By KNIGHT RIDDER/TRIBUNE | June 13, 2005
BAGHDAD, Iraq - A growing number of senior U.S. military officers in Iraq have concluded that there is no long-term military solution to an insurgency that has killed thousands of Iraqis and more than 1,300 U.S. troops during the past two years. Instead, officers say, the only way to end the guerrilla war is through Iraqi politics - an arena that so far has been crippled by divisions between Shiite Muslims, whose coalition dominated the January elections, and Sunni Muslims, who are a minority in Iraq but form the base of support for the insurgency.
NEWS
By John Rivera and John Rivera,SUN STAFF | April 27, 2001
WASHINGTON - The number of American mosques increased by 25 percent over the past seven years, a response to the rapid growth of the Muslim community fueled by immigration, conversion and a higher than average birthrate, according to a national survey released yesterday. "The Mosque in America: A National Portrait," which its authors called the largest and most comprehensive look at Islam in the United States, also found that four-fifths of mosques are in metropolitan areas, most are decidedly nonfundamentalist in outlook and three-quarters reported increased attendance over the past five years.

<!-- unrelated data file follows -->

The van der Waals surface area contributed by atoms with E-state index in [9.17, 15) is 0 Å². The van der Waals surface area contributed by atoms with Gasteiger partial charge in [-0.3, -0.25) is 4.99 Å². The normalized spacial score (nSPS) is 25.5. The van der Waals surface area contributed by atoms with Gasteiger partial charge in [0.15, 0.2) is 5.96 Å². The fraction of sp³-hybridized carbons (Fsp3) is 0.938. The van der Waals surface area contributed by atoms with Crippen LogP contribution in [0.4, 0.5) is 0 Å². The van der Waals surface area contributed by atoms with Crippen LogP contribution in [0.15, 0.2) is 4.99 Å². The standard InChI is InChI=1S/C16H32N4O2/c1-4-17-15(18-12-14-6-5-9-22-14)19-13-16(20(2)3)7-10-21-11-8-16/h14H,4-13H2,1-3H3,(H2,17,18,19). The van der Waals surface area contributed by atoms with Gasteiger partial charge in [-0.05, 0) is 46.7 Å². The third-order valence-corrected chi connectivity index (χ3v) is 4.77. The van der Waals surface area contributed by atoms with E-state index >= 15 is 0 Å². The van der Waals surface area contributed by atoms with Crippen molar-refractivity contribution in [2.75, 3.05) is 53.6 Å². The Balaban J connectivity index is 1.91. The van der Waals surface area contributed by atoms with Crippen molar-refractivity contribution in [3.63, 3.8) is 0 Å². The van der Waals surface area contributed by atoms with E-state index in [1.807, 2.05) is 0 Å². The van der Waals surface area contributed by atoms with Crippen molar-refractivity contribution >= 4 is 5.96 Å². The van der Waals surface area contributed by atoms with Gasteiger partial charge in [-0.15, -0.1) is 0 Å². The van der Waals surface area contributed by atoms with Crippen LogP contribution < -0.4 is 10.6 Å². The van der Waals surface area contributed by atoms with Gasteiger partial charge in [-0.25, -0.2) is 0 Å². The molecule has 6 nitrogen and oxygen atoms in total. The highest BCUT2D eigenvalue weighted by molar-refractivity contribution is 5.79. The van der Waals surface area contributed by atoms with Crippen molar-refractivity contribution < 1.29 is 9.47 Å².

FEATURES
By Athima Chansanchai and Athima Chansanchai,SUN STAFF | October 28, 2000
With less than two weeks to Election Day, undecided voters continue to make the coming Presidential election the least predictable in years. But if kids ruled the world, we'd soon be swearing in the second President Bush in a dozen years. So says last month's Nickelodeon survey that also showed children are not only interested in the political process but in how a candidate projects admirable traits and shows caring for others. Their responses underscore an effort by some children's book authors to impart civic-mindedness to future voters.
NEWS
By DAN BERGER | July 26, 1994
Congress has a new act: "Whitewater: the Summer Rerun."Former Mayor Marion Barry is the front-runner to regain his old job on the ground that no law-abider could run Washington.The I.R.A. rejected playing a role in a political process. That is not something it does.The safest place for Rwandans is Rwanda, hard as that is for many of them to imagine.
NEWS
December 17, 2006
McCain, a likely Republican candidate for president, was speaking during a visit to Iraq last week. He said he recognized the political danger of his call, with which many Americans disagree. ?I believe there is still a compelling reason to have an increase in troops here in Baghdad and in Anbar province in order to bring the sectarian violence under control [and to] allow the political process to proceed.? , --Sen. John McCain
NEWS
By Gregory Rodriguez | February 19, 2013